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Klarinet Archive - Posting 000017.txt from 2005/08

From: Retired Prof 55 <>
Subj: [kl] The Future of art Music
Date: Thu, 04 Aug 2005 07:52:04 -0400

As a composer, performer, and educator, I am constantly concerned with=20=

the future of art music. A recent newspaper article about the=20
Pittsburgh Symphony budget deficit is the impetus for this posting. The=20=

article mentioned a deficit of $500,000 or more for the 2004-05 season=20=

and attributed the deficit to lower than expected ticket sales for the=20=

classical subscription series. Ticket sales for the classical=20
subscription series have grown only 2% over the past 22 years while=20
ticket sales for the pops concerts have grown 8%. In my opinion, this=20
is reflective of three national trends that I feel need to be addressed.

Because of outside influences, music education in our schools has been=20=

watered down. In an effort to be more inclusive, classroom music, music=20=

ensembles, and college music courses for the general student have=20
indirectly equated vernacular music and art music. There is nothing=20
wrong with being inclusive, but I feel it is the music teacher=92s=20
responsibility to point out the similarities and differences between=20
vernacular music and art music. Each offers its own rewards, but art=20
music involves more understanding of musical elements and their=20
relationships, and therefore functions on a higher intellectual plane.=20=

I feel it is the educator=92s responsibility to help the student grow in=20=

the intellectual understanding of music and not succumb to pressure=20
from administration, parents and students by allowing vernacular music=20=

to be equated with art music.

Most performers display a lack of interest in music being written by=20
living composers. Unfortunately, the trends of composition in the=20
middle and late 20th century contributed greatly to this problem.=20
However, performers should realize that there are many composers=20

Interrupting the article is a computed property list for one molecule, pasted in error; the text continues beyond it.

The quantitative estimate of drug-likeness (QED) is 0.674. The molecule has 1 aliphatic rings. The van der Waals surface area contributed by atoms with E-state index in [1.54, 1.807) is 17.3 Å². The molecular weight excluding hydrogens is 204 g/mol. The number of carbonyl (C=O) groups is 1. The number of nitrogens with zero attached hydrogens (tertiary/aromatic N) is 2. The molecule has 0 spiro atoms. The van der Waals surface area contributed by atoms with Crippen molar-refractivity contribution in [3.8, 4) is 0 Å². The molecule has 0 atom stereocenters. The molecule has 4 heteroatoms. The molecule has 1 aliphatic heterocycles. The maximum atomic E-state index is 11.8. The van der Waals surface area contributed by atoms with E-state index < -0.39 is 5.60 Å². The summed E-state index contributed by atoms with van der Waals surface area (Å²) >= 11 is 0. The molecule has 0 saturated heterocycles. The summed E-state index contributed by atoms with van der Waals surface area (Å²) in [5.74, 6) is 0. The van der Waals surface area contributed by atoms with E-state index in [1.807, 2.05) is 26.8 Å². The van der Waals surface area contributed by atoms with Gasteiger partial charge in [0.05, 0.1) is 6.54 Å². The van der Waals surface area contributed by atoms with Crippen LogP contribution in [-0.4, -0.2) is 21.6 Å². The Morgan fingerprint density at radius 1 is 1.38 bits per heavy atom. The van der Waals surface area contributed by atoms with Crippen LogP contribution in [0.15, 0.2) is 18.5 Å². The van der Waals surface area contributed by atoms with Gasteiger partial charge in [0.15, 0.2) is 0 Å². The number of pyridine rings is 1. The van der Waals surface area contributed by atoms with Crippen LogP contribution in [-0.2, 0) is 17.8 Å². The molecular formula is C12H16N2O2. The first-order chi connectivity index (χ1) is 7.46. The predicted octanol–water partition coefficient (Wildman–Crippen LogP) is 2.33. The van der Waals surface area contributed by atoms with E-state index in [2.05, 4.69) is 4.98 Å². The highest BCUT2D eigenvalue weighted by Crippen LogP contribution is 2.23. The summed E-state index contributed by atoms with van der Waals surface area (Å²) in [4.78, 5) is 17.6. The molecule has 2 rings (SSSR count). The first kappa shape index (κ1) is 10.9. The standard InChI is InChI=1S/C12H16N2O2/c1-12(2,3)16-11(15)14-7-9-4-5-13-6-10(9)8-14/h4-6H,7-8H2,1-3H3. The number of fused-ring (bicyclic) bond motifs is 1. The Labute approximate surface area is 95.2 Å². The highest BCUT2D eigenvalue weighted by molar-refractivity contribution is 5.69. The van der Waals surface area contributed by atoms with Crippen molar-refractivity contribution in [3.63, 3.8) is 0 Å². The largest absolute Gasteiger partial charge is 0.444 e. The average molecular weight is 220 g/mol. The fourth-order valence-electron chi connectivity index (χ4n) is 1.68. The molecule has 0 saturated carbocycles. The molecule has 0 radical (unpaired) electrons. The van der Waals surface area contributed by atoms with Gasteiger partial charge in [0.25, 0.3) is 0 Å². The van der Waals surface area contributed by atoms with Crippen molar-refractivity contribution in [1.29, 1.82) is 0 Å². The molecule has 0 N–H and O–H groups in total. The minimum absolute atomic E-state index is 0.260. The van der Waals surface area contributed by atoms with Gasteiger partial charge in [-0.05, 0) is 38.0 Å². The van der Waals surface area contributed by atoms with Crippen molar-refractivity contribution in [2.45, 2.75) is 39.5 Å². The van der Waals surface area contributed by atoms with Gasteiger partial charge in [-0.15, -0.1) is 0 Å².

writing art music that is accessible to both performers and listeners=20
as it is based on the traditions established prior to the mid- 20th=20
century. John Winsor, in his book "Breaking the Sound Barrier: An=20
Argument for Mainstream Literary Music", makes a wonderful case=20
explaining why music went astray in the mid-20th century. I feel his=20
book is a "must read" for any educator, performer or composer. A way=20
for performers to show their audiences that music composition is an art=20=

that is still alive and vital is to include a recent composition=20
composed in a "mainstream literary music" style on every program.

Many of today=92s composers emphasize intellectualism and innovation =
perceivable craft. There is nothing wrong with innovation except that=20
it has become an end within itself. Intellectualism and innovation are=20=

rewarded through composition contest prizes and grants that are judged=20=

by other composers, therefore perpetuating a style of music that is no=20=

longer accessible to both performers and audiences. I would like to=20
quote from the final chapter of my book "A Composer=92s Guide to=20
Understanding Music with Activities for Listeners, Interpreters, and=20
Composers" regarding composing trends. "Throughout musical history, the=20=

balance between the classic (of the mind) and romantic (of the heart)=20
modes of thinking has alternated. The center of the pendulum can be=20
thought of as equal treatment intellectualism and emotionalism. The=20
pendulum swings that occurred prior to the twentieth century have not=20
eliminated the other mode of thought. They have just changed the=20
emphasis. During the early to mid-twentieth century, the swing towards=20=

classicism went to extremes by over emphasizing the intellectualism and=20=

rejected anything associated with emotionalism. The composer, Igor=20
Stravinsky, stated that "music is powerless to express anything at=20
all". He later retracted that statement, but it clearly illustrates the=20=

rejection of emotionalism in music. The intellectualism that dominated=20=

much of twentieth century music, and still exists today, has been a=20
contributing factor to alienating audiences and performers from new=20
music. The majority of the relationships between unity and variety are=20=

mostly perceivable through in-depth score study, rather than by active=20=

or passive listening."

Educators, performers and composers must work together to ensure the=20
future of art music. I welcome your feedback regarding my comments and=20=

invite you to visit my web site at to=20
learn about the programs that Co-op Press has established to encourage=20=

partnerships between composer, performer and audience.

Dr. Sy Brandon
Professor Emeritus
Millersville University of Pennsylvania

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